It's a really fine balance, and sometimes the courts balance it differently to how you or I might.

I do think cases like this really get undeserved attention, but it's problematic as it's easy to say we should deport foreign criminals, but having children suffer for their parents actions, however bad they are, is hard to stomach. I feel conflicted about it myself. But it's not the HRA or even the ECHR itself that causes those problems, I'd argue that any decent society should think about the consequences its actions will have on dependents of that criminal. Deporting them might make us feel better, but would it really help?

Maybe I'm getting side-tracked into the aims of prison and punishment generally now!

Andrewofgg Sun 19-Jun-11 20:45:37

Don't judge the HRA (or anything else) by what you read in the Daily Mail.

Yes, there has been some abuse; yes, there have been some wrong decisions. That's the nature of new laws.

But the overwhelming effect of the Act has been to force governments (and even councils who are more resistant) to think about the human rights implications of what they want to do. And a good thing too.

porpoisefull Sun 19-Jun-11 22:01:23

Large sections of the media attacks the HRA at every opportunity and most of the stories are inaccurate. For example, a quick Google and I found the following debunking of myths - not recent but might give you pause for thought in believing everything you read about it in the papers:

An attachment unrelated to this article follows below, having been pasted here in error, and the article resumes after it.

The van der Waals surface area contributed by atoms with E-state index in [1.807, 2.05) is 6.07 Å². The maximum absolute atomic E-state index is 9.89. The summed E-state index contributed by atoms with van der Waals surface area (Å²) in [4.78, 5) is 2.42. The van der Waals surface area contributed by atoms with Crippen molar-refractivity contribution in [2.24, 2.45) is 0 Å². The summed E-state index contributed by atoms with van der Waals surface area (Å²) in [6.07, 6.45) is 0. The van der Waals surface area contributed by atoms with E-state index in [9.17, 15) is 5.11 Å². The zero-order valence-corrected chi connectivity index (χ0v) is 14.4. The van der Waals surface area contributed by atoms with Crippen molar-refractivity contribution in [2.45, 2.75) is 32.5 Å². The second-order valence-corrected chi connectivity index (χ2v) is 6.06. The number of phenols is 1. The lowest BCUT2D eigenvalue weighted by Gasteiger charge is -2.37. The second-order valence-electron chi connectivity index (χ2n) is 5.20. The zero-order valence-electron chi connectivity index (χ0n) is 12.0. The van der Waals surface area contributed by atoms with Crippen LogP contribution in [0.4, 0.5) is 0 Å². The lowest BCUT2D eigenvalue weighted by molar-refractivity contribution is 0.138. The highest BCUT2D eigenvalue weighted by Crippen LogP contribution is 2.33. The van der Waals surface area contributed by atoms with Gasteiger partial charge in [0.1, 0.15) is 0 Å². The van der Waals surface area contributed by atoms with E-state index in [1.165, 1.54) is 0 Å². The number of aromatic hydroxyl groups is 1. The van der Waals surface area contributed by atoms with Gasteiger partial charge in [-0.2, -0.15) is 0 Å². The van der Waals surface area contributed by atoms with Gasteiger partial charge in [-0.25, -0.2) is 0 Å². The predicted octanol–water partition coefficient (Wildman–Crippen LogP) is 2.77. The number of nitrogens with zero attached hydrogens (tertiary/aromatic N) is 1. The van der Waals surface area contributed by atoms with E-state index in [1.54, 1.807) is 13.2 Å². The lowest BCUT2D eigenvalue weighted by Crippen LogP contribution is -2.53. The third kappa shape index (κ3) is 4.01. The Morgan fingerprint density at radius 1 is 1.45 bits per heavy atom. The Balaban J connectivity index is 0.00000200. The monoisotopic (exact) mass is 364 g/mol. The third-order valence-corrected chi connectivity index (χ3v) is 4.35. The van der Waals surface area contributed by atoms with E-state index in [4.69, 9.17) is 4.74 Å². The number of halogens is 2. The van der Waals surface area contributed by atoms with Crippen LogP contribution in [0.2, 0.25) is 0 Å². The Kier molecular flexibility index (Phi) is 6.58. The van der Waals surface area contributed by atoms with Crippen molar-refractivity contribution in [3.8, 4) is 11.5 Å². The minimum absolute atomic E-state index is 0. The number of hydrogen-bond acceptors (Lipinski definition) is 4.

A spokeswoman for Gloucestershire Police said that a suspected car thief in a rooftop protest received food, drink and cigarettes because of his human rights.
Despite what she said, in fact the HRA doesn't give him the right to food in that situation - the police actually gave him food as part of a negotiating strategy aimed at getting him down from the roof

"Serial killer, Dennis Nilsen, 60, received hardcore gay porn in jail thanks to human rights laws" (The Sun, 13 May 2006)
Nilsen, who was sentenced to life in prison in 1983 for multiple murders, tried to use human rights arguments to challenge the decision of a prison governor to deny him access to a mainstream top-shelf gay magazine. However his application was refused by a single judge at an early stage. He failed to establish that there was any arguable case that his human rights had been breached and he did not get any greater access to materials.